Published: 23rd February 2018
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Last year London mayor, Sadiq Khan called for a ban on wood-burning stoves in parts of the capital in a bid to tackle air pollution. The call was based on an assumption that between a quarter and a third of all London’s fine-particle pollution comes from domestic wood burning. That may be the case, but the Stove Industry Alliance estimates that the biggest culprit is open fires, which account for around 70 per cent of the wood burnt in London and are actually illegal in urban areas under the Clean Air Act. Another issue is fuel. Dry wood or wood pellets cause far less damage than damp wood. Nonetheless, it is right to question whether burning solid fuels is sustainable and whether businesses selling log-burners can ever be considered green businesses.
Last week I had an opportunity to visit Hunter Stoves, an Exeter-based company that has grown from a few committed individuals to a business with 55 staff and a state-of-the-art research and manufacturing site in Camelford, Cornwall. They are currently working with Exeter University to develop a low or zero emissions stove, building on a successful model developed by the Danish Technological Institute. The innovation is a dual chamber system. The upper chamber functions as an ordinary combustion chamber, but once the stove reaches a certain temperature, an automatic device kicks in and turns the smoke downwards creating a ‘secondary burn’ of harmful gases and pollutants. This invention has been granted a licence for sale in New Zealand, one of the world’s most tightly regulated countries when it comes to emissions from solid fuel stoves.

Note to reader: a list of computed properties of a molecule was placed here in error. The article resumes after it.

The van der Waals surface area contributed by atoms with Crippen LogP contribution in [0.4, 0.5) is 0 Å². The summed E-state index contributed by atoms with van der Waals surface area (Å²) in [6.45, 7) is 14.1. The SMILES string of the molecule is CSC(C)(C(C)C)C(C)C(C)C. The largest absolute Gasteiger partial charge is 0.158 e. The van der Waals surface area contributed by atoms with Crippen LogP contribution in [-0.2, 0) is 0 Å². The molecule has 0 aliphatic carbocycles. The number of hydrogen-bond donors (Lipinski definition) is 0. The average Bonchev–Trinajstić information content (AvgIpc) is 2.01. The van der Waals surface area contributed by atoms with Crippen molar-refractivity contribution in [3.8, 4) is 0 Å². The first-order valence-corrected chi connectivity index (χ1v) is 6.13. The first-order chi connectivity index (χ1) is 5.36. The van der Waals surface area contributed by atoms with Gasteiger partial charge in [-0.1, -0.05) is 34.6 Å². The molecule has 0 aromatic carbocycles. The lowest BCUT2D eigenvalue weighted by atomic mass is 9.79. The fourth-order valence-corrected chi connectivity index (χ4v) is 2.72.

So, a combination of enforcement around open fires and innovative log-burners may allow us to keep the home fires burning, even in cities. Good news for the London mayor who is rightly concerned about air quality in our cities. Perhaps he can now turn his attention to what is definitely not a green business, that of burning wood and waste to generate electricity.
The UK burns far more wood every year than its annual wood production, and imports more wood pellets than any other country in the world. Studies show that electricity generated from burning trees cut down for that purpose can be as damaging to the climate as burning coal when considered over a period of several decades.
As for waste incineration capacity, the Eunomia’s 2017 Residual Waste Infrastructure Review predicts the UK’s supply of incinerators will exceed the available quantity of residual waste by 2020/21. If all incinerators operated at full capacity, they would undermine the UK’s recycling industry, preventing it from recycling more than 63 per cent of waste.
In the EU, in the still-to-be-finalised Renewable Energy Directive II report, there are gaping loopholes for wood pellet burning; loopholes the UK government at Council level is making no moves to plug. Indeed, leaked documents show the UK has lobbied against measures that would have placed limits on power plants burning biomass, as part of Europe’s new renewable energy goals. At least the EU has agreed to a 35 per cent target on renewables by 2030, which should incentivise investments in truly low-carbon renewables.
Back in the UK, the government is currently consulting on renewable energy subsidies for new biomass power plants and for types of waste incinerators. However, there is no suggestion of stopping subsidies altogether. Instead, the government is consulting on proposals which would end support for new ‘inefficient’ biomass power plants which might make it more difficult for new import-reliant biomass plants to attract subsidies. But the message the government really needs to hear is that renewable electricity subsidies should go exclusively to genuinely low-carbon sources such as wind, solar and tidal power, not go up in smoke.